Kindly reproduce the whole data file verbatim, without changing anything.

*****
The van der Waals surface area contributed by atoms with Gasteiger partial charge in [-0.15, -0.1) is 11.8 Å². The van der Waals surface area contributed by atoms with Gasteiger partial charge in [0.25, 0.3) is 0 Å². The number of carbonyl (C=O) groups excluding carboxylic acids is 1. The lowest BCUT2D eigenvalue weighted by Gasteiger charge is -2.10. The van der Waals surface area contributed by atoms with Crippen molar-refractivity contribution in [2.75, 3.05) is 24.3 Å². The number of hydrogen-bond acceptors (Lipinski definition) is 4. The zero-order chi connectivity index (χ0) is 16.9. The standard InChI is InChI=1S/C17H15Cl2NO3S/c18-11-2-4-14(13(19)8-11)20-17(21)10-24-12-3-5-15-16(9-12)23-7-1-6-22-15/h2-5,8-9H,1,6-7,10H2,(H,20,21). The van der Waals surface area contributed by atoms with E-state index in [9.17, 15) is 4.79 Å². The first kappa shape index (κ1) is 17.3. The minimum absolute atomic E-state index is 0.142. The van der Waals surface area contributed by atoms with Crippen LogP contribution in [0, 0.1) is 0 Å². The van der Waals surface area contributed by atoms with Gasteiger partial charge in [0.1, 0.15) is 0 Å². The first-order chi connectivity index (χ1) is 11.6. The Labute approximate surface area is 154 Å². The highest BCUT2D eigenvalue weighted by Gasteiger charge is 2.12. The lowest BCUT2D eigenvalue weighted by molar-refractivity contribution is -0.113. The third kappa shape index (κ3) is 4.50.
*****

The van der Waals surface area contributed by atoms with Gasteiger partial charge in [-0.15, -0.1) is 11.8 Å². The van der Waals surface area contributed by atoms with Gasteiger partial charge in [0.25, 0.3) is 0 Å². The number of carbonyl (C=O) groups excluding carboxylic acids is 1. The lowest BCUT2D eigenvalue weighted by Gasteiger charge is -2.10. The van der Waals surface area contributed by atoms with Crippen molar-refractivity contribution in [2.75, 3.05) is 24.3 Å². The number of hydrogen-bond acceptors (Lipinski definition) is 4. The zero-order chi connectivity index (χ0) is 16.9. The standard InChI is InChI=1S/C17H15Cl2NO3S/c18-11-2-4-14(13(19)8-11)20-17(21)10-24-12-3-5-15-16(9-12)23-7-1-6-22-15/h2-5,8-9H,1,6-7,10H2,(H,20,21). The van der Waals surface area contributed by atoms with E-state index in [9.17, 15) is 4.79 Å². The first kappa shape index (κ1) is 17.3. The minimum absolute atomic E-state index is 0.142. The van der Waals surface area contributed by atoms with Crippen LogP contribution in [0, 0.1) is 0 Å². The van der Waals surface area contributed by atoms with Gasteiger partial charge in [0.1, 0.15) is 0 Å². The first-order chi connectivity index (χ1) is 11.6. The Labute approximate surface area is 154 Å². The highest BCUT2D eigenvalue weighted by Gasteiger charge is 2.12. The lowest BCUT2D eigenvalue weighted by molar-refractivity contribution is -0.113. The third kappa shape index (κ3) is 4.50.